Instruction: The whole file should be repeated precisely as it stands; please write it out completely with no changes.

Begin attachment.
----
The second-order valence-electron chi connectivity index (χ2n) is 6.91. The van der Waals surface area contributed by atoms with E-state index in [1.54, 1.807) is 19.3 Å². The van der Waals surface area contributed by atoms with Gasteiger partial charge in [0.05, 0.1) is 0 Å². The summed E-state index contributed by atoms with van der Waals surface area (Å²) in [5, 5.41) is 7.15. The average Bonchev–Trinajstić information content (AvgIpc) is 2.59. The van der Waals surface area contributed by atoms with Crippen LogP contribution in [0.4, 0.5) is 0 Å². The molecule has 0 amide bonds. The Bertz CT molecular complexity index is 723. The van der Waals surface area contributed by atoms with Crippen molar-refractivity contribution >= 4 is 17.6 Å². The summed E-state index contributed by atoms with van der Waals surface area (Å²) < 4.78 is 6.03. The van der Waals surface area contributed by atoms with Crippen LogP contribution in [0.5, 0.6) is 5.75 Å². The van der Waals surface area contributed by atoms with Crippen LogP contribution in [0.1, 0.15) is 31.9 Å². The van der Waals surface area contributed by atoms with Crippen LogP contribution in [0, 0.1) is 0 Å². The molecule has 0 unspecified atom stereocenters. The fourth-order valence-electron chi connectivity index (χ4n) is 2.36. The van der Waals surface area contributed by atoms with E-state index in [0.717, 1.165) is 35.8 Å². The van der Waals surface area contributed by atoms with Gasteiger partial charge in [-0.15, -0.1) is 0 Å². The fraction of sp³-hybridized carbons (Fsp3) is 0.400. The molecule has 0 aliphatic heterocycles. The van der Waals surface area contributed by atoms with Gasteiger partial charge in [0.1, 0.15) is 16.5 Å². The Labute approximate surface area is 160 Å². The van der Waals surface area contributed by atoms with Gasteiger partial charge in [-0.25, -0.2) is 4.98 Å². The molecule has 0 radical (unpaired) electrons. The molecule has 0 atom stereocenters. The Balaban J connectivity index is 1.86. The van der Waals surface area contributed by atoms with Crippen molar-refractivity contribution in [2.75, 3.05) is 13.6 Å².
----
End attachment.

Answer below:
The second-order valence-electron chi connectivity index (χ2n) is 6.91. The van der Waals surface area contributed by atoms with E-state index in [1.54, 1.807) is 19.3 Å². The van der Waals surface area contributed by atoms with Gasteiger partial charge in [0.05, 0.1) is 0 Å². The summed E-state index contributed by atoms with van der Waals surface area (Å²) in [5, 5.41) is 7.15. The average Bonchev–Trinajstić information content (AvgIpc) is 2.59. The van der Waals surface area contributed by atoms with Crippen LogP contribution in [0.4, 0.5) is 0 Å². The molecule has 0 amide bonds. The Bertz CT molecular complexity index is 723. The van der Waals surface area contributed by atoms with Crippen molar-refractivity contribution >= 4 is 17.6 Å². The summed E-state index contributed by atoms with van der Waals surface area (Å²) < 4.78 is 6.03. The van der Waals surface area contributed by atoms with Crippen LogP contribution in [0.5, 0.6) is 5.75 Å². The van der Waals surface area contributed by atoms with Crippen LogP contribution in [0.1, 0.15) is 31.9 Å². The van der Waals surface area contributed by atoms with Crippen LogP contribution in [0, 0.1) is 0 Å². The molecule has 0 unspecified atom stereocenters. The fourth-order valence-electron chi connectivity index (χ4n) is 2.36. The van der Waals surface area contributed by atoms with E-state index in [0.717, 1.165) is 35.8 Å². The van der Waals surface area contributed by atoms with Gasteiger partial charge in [-0.15, -0.1) is 0 Å². The fraction of sp³-hybridized carbons (Fsp3) is 0.400. The molecule has 0 aliphatic heterocycles. The van der Waals surface area contributed by atoms with Gasteiger partial charge in [0.1, 0.15) is 16.5 Å². The Labute approximate surface area is 160 Å². The van der Waals surface area contributed by atoms with Gasteiger partial charge in [-0.25, -0.2) is 4.98 Å². The molecule has 0 radical (unpaired) electrons. The molecule has 0 atom stereocenters. The Balaban J connectivity index is 1.86. The van der Waals surface area contributed by atoms with Crippen molar-refractivity contribution in [2.75, 3.05) is 13.6 Å².